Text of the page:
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Edinburgh Fringe unveils 2014 program

شعار Reuters Reuters 06/06/2014 Ian MacKenzie, Reuters, June 6, 2014
Edinburgh Festival Fringe entertainers perform on the Royal Mile on August 23, 2013 in Edinburgh, Scotland.  Getty Images: Jeff J. Mitchell © Getty Images: Jeff J. Mitchell Edinburgh Festival Fringe entertainers perform on the Royal Mile on August 23, 2013 in Edinburgh, Scotland. Getty Images: Jeff J. Mitchell

EDINBURGH  - With venues ranging from a 16th-century courtyard house to a converted church, Edinburgh’s annual Fringe Festival has unveiled its 2014 program with productions from 47 countries around the world.

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 Marking the 100th anniversary of the outbreak of World War One, veteran actor and Director Guy Masterson will recite the finest writings from both sides in "An Anthem for a Doomed Youth" at the Assembly Roxy performance venue in a former church.

 Actor, writer and presenter Stephen Fry will present "Forgotten Voices" at the Pleasance Courtyard, while Hour Lot Theatre tells the intriguing story of an unlikely friendship between the German Kaiser and a British prisoner-of-war in "Dear Mr Kaiser" at theSpace on North Bridge.

The festival covers a huge range of art forms including cabaret, comedy, dance, circus, music, opera and theater.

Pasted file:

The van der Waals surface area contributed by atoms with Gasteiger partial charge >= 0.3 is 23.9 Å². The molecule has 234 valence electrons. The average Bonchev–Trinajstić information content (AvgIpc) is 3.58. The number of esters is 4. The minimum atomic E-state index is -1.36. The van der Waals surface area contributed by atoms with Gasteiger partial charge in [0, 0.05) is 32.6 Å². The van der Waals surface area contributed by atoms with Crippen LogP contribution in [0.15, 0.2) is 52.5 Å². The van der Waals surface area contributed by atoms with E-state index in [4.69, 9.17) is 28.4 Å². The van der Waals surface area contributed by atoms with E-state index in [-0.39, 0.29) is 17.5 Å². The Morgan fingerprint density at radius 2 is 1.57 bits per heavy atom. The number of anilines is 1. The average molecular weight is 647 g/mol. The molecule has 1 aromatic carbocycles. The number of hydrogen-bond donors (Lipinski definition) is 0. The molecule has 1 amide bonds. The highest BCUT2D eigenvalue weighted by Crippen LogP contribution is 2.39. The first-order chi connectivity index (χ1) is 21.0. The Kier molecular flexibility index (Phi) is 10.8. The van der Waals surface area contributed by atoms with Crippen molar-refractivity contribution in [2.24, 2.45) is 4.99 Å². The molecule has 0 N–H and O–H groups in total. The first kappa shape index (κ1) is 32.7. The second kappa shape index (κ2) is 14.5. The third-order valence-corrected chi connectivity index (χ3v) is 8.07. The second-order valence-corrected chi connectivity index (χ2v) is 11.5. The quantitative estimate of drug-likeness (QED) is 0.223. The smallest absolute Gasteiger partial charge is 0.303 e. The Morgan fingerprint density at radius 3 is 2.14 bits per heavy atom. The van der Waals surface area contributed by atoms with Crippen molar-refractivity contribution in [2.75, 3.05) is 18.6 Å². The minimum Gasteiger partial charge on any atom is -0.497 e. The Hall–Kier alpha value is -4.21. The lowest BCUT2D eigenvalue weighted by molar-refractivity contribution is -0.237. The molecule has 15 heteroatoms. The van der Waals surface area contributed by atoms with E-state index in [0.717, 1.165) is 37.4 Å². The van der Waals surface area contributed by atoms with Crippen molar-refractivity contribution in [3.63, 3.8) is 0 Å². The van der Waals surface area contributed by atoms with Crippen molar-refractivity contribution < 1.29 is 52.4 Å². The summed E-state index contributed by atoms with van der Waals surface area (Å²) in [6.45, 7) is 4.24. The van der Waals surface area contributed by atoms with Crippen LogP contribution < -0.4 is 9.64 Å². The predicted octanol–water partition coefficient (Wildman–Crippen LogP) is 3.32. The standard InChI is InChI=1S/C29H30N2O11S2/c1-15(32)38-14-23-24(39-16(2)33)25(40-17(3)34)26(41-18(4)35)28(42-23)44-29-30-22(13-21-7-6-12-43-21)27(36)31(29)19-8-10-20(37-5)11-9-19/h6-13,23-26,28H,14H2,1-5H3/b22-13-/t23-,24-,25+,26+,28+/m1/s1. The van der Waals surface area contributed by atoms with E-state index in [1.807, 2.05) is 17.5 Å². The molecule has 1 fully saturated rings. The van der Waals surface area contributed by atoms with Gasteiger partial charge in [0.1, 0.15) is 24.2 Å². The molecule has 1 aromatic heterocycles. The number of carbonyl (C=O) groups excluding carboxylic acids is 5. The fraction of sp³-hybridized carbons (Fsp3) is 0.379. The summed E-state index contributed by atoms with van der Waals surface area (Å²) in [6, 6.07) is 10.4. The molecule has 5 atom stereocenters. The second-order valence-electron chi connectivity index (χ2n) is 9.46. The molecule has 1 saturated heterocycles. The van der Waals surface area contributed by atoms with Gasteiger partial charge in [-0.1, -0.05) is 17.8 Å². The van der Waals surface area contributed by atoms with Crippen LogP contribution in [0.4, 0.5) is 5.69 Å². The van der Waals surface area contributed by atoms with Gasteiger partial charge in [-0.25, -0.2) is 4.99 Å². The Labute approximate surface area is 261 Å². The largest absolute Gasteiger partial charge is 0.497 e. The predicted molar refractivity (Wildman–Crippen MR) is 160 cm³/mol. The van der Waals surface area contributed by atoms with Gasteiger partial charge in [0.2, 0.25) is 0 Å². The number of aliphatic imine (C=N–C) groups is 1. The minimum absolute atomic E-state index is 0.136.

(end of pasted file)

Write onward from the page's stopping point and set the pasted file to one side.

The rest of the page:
A record 3,193 shows – an 11-percent increase over 2013 – and nearly 51,000 performances cement the Fringe’s position as the biggest annual arts festival in the world, officials said on Thursday. The Fringe runs from August 1 to 25,

Edinburgh annually doubles in size to around one million people with the Fringe, the Edinburgh International Festival of the Arts from August 8-31, the Edinburgh Book Festival from August 9-25 and the Royal Military Tattoo from August 1 to 23.

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An official survey has put the value of the festival season to around 250 million pounds to the Scottish economy, boosted this year with an expected further influx of visitors to the Commonwealth Games in Glasgow from July 23 to August 3.

Kath Mainland, chief executive of the Fringe Society, said she thought the key to the success of the Fringe “is that it’s an open-access festival and anybody who wants to take part in it can”.

“You can see something that’s really new, that’s really avant garde, you can see every art form available and some things that adapt between the art forms,” she told Reuters.

(Editing by Michael Roddy)

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